Sunday, December 18, 2011


So last week, after I got back from my trip, Iyyar had his appointment with the developmental pediatrician--the appointment that was supposed to be in February but magically happened the next day because I fell apart crying in the Hitpatchut haYeled office. Really, I should have taken him, but I was so tired and jetlagged I convinced myself that it would be fine if Mr. Bigfoot did it. (Note to self: no.) He went and gave me a report and brought home a typed report that includes many repetitions of "father does not know..." and ends with a recommendation for a social worker, among other things. Sigh.

The evaluation Mr. Bigfoot brought home was not informative. It told me that Iyyar can write his name nicely, has good reflexes, draws lopsided circles, draws complete people with all their features, and is communicative in English but less so in Hebrew. It also started out with "yeled chamud" ("Cute kid.") Is it me or is that an "only in Israel" thing? She felt, after observing him in a small room containing his father and a friendly adult, lots of toys, undivided cheery attention, and no environmental stressors or other children, that Iyyar would be best served by an additional year in gan. Both Michal and I strenuously disagree with this: he has an early birthday, he is tall for his age, he finds the "school" aspect of gan easy already and knows full well that he is supposed to be heading into kita aleph. Also, he is doing reasonably well socially. Keeping him back would serve no purpose; he would be upset, he'd be the tallest/biggest kid in his class, he doesn't need the time to catch up academically or socially, and I don't think it would address any of his actual problems (not that anyone seems to understand what those actually ARE).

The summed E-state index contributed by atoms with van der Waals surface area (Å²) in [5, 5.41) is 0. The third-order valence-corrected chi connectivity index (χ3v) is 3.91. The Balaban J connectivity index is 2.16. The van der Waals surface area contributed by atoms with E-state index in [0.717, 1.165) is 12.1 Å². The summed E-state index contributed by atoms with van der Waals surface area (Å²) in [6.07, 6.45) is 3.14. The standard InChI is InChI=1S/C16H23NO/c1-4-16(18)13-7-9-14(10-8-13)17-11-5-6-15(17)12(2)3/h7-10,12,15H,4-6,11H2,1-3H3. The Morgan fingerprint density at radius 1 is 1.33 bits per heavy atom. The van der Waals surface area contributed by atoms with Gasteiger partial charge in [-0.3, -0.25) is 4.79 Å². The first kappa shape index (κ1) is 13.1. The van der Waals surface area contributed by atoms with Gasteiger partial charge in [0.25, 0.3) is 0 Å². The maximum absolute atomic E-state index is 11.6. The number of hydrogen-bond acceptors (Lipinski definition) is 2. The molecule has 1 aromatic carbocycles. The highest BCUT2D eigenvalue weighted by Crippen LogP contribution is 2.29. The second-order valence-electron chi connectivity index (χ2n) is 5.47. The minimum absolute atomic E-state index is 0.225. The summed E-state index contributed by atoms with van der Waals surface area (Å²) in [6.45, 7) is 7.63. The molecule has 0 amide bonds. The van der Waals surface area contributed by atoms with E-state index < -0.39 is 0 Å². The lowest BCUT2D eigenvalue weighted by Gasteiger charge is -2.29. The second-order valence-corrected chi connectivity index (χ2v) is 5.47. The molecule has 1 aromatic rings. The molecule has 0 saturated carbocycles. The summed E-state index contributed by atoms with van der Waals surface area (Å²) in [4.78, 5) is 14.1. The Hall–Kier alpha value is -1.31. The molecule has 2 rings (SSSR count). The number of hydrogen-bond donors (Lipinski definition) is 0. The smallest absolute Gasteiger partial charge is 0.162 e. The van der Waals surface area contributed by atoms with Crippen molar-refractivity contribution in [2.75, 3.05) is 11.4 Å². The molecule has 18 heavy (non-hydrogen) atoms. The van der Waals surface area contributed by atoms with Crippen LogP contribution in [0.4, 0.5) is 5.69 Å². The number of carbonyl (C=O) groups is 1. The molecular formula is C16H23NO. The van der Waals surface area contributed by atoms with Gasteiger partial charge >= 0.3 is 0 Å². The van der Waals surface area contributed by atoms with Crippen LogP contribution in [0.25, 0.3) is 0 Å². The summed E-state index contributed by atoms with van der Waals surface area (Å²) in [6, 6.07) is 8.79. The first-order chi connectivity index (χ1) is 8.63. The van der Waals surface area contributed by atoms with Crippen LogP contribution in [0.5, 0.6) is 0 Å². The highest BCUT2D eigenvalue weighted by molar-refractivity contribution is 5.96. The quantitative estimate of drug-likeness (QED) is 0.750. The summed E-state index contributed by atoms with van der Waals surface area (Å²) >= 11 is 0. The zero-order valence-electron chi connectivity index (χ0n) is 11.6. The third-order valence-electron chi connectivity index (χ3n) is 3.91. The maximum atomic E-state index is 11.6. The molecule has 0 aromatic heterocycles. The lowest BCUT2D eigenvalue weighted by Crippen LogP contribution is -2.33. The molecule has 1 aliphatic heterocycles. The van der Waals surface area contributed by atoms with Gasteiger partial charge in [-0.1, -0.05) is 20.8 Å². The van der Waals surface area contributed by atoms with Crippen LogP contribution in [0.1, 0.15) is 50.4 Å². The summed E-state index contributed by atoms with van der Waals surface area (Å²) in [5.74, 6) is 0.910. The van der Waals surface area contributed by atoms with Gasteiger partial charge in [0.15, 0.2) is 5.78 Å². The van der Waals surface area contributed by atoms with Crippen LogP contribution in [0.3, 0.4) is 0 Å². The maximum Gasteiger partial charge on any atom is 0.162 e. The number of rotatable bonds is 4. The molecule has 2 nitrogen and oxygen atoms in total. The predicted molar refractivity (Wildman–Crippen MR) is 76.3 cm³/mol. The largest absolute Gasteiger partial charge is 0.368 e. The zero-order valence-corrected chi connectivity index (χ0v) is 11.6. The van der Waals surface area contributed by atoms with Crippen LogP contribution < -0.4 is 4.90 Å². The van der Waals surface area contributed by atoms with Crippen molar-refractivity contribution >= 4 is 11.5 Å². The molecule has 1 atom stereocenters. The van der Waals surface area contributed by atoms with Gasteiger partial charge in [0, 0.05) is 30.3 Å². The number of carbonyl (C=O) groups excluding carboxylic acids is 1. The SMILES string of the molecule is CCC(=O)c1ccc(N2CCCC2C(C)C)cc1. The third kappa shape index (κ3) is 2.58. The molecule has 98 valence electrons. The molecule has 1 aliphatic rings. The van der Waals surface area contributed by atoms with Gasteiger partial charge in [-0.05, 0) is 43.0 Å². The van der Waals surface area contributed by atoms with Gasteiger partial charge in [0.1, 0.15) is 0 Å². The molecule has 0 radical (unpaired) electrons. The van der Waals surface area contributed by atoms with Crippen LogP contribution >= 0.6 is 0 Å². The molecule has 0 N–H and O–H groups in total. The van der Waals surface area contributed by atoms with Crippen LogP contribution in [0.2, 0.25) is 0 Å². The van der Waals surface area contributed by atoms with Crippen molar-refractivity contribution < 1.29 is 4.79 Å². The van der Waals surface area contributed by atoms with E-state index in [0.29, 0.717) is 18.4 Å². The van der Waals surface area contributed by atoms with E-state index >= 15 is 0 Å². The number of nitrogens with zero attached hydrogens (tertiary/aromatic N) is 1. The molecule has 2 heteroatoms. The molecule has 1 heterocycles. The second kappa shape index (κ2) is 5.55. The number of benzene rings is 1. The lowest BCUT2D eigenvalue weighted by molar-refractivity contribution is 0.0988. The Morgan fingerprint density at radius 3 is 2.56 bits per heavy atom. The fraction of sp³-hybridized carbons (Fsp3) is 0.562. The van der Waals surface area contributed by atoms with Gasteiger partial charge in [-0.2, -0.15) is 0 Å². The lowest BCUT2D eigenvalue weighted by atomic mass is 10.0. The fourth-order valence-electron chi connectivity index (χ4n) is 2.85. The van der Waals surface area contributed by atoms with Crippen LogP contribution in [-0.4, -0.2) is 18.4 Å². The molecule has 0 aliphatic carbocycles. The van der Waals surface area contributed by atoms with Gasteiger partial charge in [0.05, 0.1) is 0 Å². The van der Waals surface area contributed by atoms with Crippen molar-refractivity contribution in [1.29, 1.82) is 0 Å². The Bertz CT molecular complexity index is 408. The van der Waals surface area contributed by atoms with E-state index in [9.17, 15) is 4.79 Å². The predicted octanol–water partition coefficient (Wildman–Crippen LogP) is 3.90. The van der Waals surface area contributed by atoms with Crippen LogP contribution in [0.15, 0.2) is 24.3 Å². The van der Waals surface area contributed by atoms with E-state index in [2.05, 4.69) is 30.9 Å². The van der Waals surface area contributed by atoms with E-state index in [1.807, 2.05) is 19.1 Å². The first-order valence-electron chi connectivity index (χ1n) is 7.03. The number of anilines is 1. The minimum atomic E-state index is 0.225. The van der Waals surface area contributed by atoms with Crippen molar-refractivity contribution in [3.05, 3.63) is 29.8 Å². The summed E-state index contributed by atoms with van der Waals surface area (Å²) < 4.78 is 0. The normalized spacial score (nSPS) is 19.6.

Other recommendations are for a speech therapist (great) and a psychological evaluation (great, but didn't he already have four hours of that?). That was a week ago and we have yet to hear anything from anyone, so I am not feeling optimistic. I'm going to call tomorrow because apparently the speech therapist to whom his materials were given is available by phone on Mondays from 8:30-9:30 am and only then. (Better than nothing?)

In the meantime, Michal finally spoke to the psychologist who did the first eval. She (Michal) said that repeating gan was not the solution and instead recommended a kita katana (small class for kids with mild to moderate learning disabilities/emotional issues). This was at my behest; she said last week that she'd like to see Iyyar in a regular kita aleph (first grade) with therapy/support, and I said that while I would love to see that too, I wasn't at all sure he'd be ready, and given the incredible amount of hoop-jumping that would have to be achieved to get him into a kita katana, the last thing I wanted was to come to the conclusion in June (or, worse, October) that a regular first grade was not going to work--and then have to start from scratch, with Iyyar not in the good place he is in now. I said I was not at all willing to close the kita katana door, and she saw the logic in this. Also, Iyyar had a hard day today. It's too long to get into here but he had some kind of a mysterious blowup on the way home from gan with Mr. Bigfoot and Avtalyon. Mr. Bigfoot had no idea what triggered it, and I did figure it out later but only after a lot of time and indirect prodding.